28th September 2023
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The 29th of September marks the centenary of when the League of Nations ‘Mandate Agreement’ for Palestine entered into force in international law. This legal instrument purported to put the commitment to establishing a Jewish homeland in Palestine made by Arthur Balfour in the eponymous Declaration of 1917—then merely a non-legally-effective statement—on a sound international legal footing. It paved the way for how the UK administered the Mandate. The Agreement purported to bypass the legal obligation in Article 22 of the League Covenant to provisionally recognize statehood of and for the inhabitants of the Mandate—people who were overwhelmingly Arab Palestinians—at the time the Mandate commenced. And it purported to permit the UK to maintain its administration, for what turned out to be a quarter of a century, so as to enable Jewish migration to, and Jewish institutions of self-government to be established in, what could then be proclaimed the state of Israel, as happened, covering part of the territory of the Mandate, in 1948. In international law, then, the key date for the supposed legal basis for all that happened in that period is 1923, not 1917.
On the eve of the centennial anniversary of that date, this lecture will present a new argument, challenging the received wisdom about the legal effectiveness of the Mandate Agreement. For the first time it will be explained that the body adopting the Agreement—the League Council—did not have the legal power to modify the obligations in the League Covenant, and, as such, the requirement to implement provisional statehood in Article 22 remained the operative legal obligation binding on the UK. Consequently, by failing to enable Palestinian statehood a century ago, the UK breached international law, and this can form the basis for a claim for reparations by the Palestinian people today.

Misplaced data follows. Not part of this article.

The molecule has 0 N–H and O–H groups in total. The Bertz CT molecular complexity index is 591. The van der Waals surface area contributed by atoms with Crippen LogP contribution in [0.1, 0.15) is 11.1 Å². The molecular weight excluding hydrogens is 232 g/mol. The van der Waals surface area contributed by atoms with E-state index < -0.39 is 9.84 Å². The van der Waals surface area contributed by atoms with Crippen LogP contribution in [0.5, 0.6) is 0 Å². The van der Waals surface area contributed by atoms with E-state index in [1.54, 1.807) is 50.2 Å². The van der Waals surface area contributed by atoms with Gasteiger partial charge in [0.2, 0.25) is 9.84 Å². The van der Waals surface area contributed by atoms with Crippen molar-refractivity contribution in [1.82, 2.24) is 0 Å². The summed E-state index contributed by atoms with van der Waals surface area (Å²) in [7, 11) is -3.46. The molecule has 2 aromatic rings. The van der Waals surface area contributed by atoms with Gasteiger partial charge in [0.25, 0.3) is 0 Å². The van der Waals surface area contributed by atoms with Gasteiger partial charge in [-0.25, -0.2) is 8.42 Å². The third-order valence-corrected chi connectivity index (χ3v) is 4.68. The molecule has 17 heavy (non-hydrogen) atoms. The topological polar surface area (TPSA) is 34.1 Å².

The lecture is based on Dr Wilde’s article published in the Journal of the History of International Law, ‘Tears of the Olive Trees: Mandatory Palestine, the UK, and accountability for colonialism in international law’.
Ralph Wilde is a member of the Faculty of Laws at UCL, University of London. He is an expert in international law. His current writing focuses on extraterritorial human rights, migration and refugee protection, and international law and the Palestinian people. His previous work on the concept of trusteeship over people and territorial administration by international organizations includes his book International Territorial Administration: How Trusteeship and the Civilizing Mission Never Went Away(OUP), awarded the Certificate of Merit of the American Society of International Law. He previously served on the Executive bodies of the American and European Societies of International Law, and the International Law Association, and is the past recipient of the UK Philip Leverhulme Prize and the Peace Fellowship of the Åland Peace Institute. He also provides legal advice and representation to states, international organizations, and NGOs, and is currently acting as Senior Counsel and Advocate representing the 22 states of the League of Arab States in the Legal Consequences arising from the Policies and Practices of Israel in the Occupied Palestinian Territory, including East Jerusalem Advisory Opinion case before the UN International Court of Justice.